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Global Organic Update

Oct 2017

BioGro New Zealand is starting to do Non-GMO certification programme. They recognised the need for clarity about non-GMO labels, especially at a consumer level. Providing this programme really enables an authentic and trusted logo to be used, and this helps to determine whether a claim really is genuine. Read more.


Feb 2014

Growing organic agriculture sector explores its future

Organic 3.0 – the future of organic – is on the agenda at BIOFACH 2014. 1.9 million certified organic farmers in 164 countries on 37.5 million hectares and a global market for organic food of 63.8 billion US dollars is what the organic movement achieved up to the year 2012. The global trend remains positive, but the ambitions of the organic movement go far beyond the present uptake.


(Bonn/Frick/Nürnberg February) The positive trend of the past remains unbroken: Consumer demand increases (with 10 % market growth in the world’s largest organic market, the US), more farmers cultivate organically (+5%) and more land is organically certified (+0.5%) (end of 2012) as shown in the 2014 edition of the FiBL-IFOAM study “The World of Organic Agriculture”.

Organic 1.0 is the foundation laid by organic pioneers of various backgrounds. The past decades (Organic 2.0) have seen organic agriculture develop impressively. However, global food production is far away from being sustainable: Poverty, social injustice and hunger prevail in many rural areas. Farmers – despite 2014 being the UN year of family farming - are disempowered. And agriculture contributes significantly to climate change and loss of biodiversity on the planet. Hence, the launch of Organic 3.0 – with the purpose of strategy building and innovation towards a more positive impact - at BIOFACH 2014 is well timed.

Organic 3.0 that is: Sustainable use of natural resources rather than exploitation! Focus the strategy on impact rather than on perfection! And full transparency of the value chain rather than green washing! “The holistic nature of organic is an opportunity to address global challenges”, says Markus Arbenz, the Executive Director of IFOAM. “The movement is looking into numerous issues such as nutrition and human health, soil and water conservation, free access to seeds, land ownership, animal welfare, and it will lobby for true cost accounting and against perverse subsidies. And we need to secure supply to the market that drives our development.”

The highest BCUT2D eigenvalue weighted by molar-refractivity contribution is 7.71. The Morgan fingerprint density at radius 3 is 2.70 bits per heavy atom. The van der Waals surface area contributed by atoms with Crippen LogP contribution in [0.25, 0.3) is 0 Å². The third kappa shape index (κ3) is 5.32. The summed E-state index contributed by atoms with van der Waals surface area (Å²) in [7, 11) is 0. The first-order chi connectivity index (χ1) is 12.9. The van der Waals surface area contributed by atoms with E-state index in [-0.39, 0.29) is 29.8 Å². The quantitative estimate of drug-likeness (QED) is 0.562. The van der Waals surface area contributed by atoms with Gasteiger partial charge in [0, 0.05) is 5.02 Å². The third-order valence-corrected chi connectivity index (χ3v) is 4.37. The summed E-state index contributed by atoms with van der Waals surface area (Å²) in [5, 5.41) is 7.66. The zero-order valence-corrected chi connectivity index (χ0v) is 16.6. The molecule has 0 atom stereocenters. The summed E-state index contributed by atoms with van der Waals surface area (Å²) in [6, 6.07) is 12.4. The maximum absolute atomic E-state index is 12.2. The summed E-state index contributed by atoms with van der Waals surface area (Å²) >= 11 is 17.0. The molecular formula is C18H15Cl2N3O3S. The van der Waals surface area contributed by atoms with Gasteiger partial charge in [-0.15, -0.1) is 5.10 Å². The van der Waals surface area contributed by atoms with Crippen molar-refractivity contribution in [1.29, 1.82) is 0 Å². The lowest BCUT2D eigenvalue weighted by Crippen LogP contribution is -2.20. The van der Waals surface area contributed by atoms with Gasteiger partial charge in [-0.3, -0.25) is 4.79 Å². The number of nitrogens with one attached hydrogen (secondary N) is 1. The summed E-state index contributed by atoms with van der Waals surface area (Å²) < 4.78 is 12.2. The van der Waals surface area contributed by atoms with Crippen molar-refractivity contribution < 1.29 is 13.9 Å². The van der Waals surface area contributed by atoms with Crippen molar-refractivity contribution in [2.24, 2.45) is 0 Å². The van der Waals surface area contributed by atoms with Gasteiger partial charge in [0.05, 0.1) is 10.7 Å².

Global Statistics 2014: The market, the producers, and the area

The market research company Organic Monitor estimates the global market for organic products in 2012 reached almost 64 billion US dollars (ca. 50 billion euros). The leading market is the United States with 22.6 billion euros, followed by Germany (7 billion euros) and France (4 billion euros). The countries with the highest per capita spending were Switzerland (189 euros) and Denmark (159 euros).

Moving from consumers to producers, according to the FiBL-IFOAM survey, approximately 80 percent of a global total of 1.9 million organic producers (up from 1.8 million) are located in developing countries. As in previous years, the countries with the most producers are India (600’000), Uganda (189’610), Mexico (169’707), and Tanzania (148’610).

From a farmland perspective, a total of 37.5 million hectares were organic at the end of 2012. An increase of almost 200’000 hectares was reported compared with 2011. In Africa, organic land increased by seven percent and in Europe by six percent.

One third of all global organic agricultural land is in Oceania (32 percent; 12.2 million hectares), followed by Europe (30 percent; 11.2 million hectares), and Latin America (18 percent; 6.8 million hectares). Australia is the country with the largest organic agricultural area (12 million hectares, with 97 percent of that area used as grazing), followed by Argentina (3.6 million hectares) and the United States of America (2.2 million hectares). The countries with the largest share of organic agricultural land of all farmland are the Falkland Islands (36.3 percent), followed by Liechtenstein (29.6 percent) and Austria (19.7 percent) and further European countries. In ten countries more than ten percent of agricultural land is organic.

The most significant expansion in organic area as well as solid market growth noted in recent years has been in Europe. More information is available from a recently published study by the European Union Group of IFOAM, FiBL and the Mediterranean Agronomic Institute (CIHEAM-IAMB) that shows the potential for further growth in Europe based on a supportive public policy environment and increasing consumer demand.



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